Diagnosis and differential diagnosis of cardiac tumors often presents a challenge for the physician. Cardiac tumors, either benign or malignant, are difficult to be diagnosed due to their rarity, variety, and nonspecificity of the symptoms that they may cause. Patient’s history, clinical examination, and blood tests rarely lead to an immediate diagnosis of the tumor; therefore, suspicion of this condition is critical for the correct and timely diagnosis of a cardiac tumor. Furthermore, beyond the performance of imaging techniques (discussed below), histological evaluation via biopsy is essential for the final diagnosis to be established.

3.1. Clinical Manifestations

Clinical manifestations of cardiac tumors are differentiated in to four categories: systematic manifestations, embolic events, cardiac manifestations, and finally manifestations due to metastases.

The systematic symptoms and laboratory findings may resemble those of vasculitis and connective tissue diseases and may disorientate from the correct diagnosis. Fever may be present, as well as fatigue, arthralgia, rush, and the Raynaud phenomenon. The laboratory tests may reveal anemia, elevated white blood cell count and platelet count, thrombocytopenia, hypergammaglobulinemia, and elevated erythrocyte sedimentation rate (ESR). Systematic manifestations are attributed to secretion of various factors from the tumor cells (Interleukin 6, Endothelin).

Cardiac tumors may be the cause of pulmonary embolism or peripheral embolism due to the embolism of tumor cells or thrombi formed on the tumor surface. Predisposition to embolic episodes depends mainly on the type of the tumor, its location (intramural or intracardial), and the fragility of its surface. Small tumors with a friable appearance have a higher chance of embolization.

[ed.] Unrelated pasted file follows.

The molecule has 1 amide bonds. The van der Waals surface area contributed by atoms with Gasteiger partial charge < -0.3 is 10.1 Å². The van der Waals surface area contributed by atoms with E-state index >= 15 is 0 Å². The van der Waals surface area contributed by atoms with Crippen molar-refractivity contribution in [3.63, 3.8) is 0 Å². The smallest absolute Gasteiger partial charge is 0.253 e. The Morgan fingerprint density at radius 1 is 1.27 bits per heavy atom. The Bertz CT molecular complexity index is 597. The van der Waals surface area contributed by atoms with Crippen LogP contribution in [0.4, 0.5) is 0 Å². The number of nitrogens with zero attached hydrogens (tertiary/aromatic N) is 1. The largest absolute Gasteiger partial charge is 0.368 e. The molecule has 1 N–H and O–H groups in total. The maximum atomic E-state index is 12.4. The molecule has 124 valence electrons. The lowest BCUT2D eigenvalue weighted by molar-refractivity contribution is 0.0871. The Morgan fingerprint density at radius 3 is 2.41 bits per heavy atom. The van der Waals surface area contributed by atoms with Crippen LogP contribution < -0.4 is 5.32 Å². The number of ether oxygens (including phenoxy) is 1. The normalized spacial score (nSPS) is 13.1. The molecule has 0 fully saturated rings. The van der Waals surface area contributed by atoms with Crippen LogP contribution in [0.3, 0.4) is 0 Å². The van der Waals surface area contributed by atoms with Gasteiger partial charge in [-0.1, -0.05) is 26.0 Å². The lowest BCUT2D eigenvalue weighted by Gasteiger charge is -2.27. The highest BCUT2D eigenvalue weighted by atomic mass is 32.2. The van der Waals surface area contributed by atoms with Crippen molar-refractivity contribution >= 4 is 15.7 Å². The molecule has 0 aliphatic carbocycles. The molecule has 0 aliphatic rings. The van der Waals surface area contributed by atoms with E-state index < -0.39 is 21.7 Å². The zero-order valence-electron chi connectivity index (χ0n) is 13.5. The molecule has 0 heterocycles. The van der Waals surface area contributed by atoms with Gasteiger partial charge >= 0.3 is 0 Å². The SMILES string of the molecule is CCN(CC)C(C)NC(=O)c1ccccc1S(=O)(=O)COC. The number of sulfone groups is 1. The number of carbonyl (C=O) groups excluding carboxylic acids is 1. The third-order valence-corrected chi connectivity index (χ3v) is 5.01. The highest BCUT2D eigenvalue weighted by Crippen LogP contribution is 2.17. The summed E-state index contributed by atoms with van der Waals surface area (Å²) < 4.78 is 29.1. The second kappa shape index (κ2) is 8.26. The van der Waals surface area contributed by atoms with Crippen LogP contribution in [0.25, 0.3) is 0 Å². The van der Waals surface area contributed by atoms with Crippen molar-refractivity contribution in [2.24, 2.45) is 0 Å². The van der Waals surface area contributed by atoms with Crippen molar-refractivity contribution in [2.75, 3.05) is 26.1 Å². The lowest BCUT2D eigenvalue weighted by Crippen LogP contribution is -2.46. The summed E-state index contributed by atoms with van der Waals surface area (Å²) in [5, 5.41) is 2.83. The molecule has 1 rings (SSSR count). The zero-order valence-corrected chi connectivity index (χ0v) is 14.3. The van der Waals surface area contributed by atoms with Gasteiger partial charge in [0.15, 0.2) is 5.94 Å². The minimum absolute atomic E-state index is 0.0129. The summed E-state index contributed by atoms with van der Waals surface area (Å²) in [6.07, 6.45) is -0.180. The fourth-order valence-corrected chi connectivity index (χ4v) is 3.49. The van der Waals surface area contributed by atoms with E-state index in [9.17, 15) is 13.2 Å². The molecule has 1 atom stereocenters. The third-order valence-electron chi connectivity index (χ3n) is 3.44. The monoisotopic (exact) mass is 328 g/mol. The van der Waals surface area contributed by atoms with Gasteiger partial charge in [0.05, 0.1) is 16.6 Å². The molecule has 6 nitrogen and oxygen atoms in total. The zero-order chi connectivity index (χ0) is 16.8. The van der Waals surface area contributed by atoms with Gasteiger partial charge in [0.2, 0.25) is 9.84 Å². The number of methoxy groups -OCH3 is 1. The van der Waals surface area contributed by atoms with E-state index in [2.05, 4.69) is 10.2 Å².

Regarding cardiac manifestations, these depend mainly on the anatomic location, the size of the tumor, and the infiltration of adjacent tissues, rather than the histological type of the tumor. Cardiac manifestations may be caused by direct obstruction of cardiac or valve function, interruption of coronary flow, interpolation on the electrophysiology of myocardial contraction, and induction of pericardial effusion. Intramural tumors rarely produce symptoms, especially if their size is small. They may cause arrhythmias or disturbance of the conduction system, and in cases of large tumors, they may cause obstruction of the right or left outflow tract or compression of the cardiac chambers. Intracardiac tumors may exert severe clinical manifestations. Characteristically, myxomas of the left atrium may cause symptoms of mitral obstruction through prolapse via the mitral valve (syncope depending on change of patient’s position, dyspnoea, etc.). Tumors located in the right chambers of the heart may cause signs and symptoms of right-sided heart failure.

Regarding cardiac manifestations due to metastatic disease from other organs, these usually affect the pericardium (55%, pericardial effusion, cardiac tamponade, or constrictive pericarditis) and less often the myocardium, the endocardium (heart failure, arrhythmias), and the venae cavae (obstruction). In general, the presentation of cardiac manifestation in a patient suffering from cancer is usually attributed either to cardiotoxicity because of chemotherapy [13] or occurrence of cardiac metastases.

Finally, primary cardiac tumors can cause symptoms through metastases to other organs. Most frequently, sarcomas metastases affect lungs, brain, and bones.

3.2. Imaging Techniques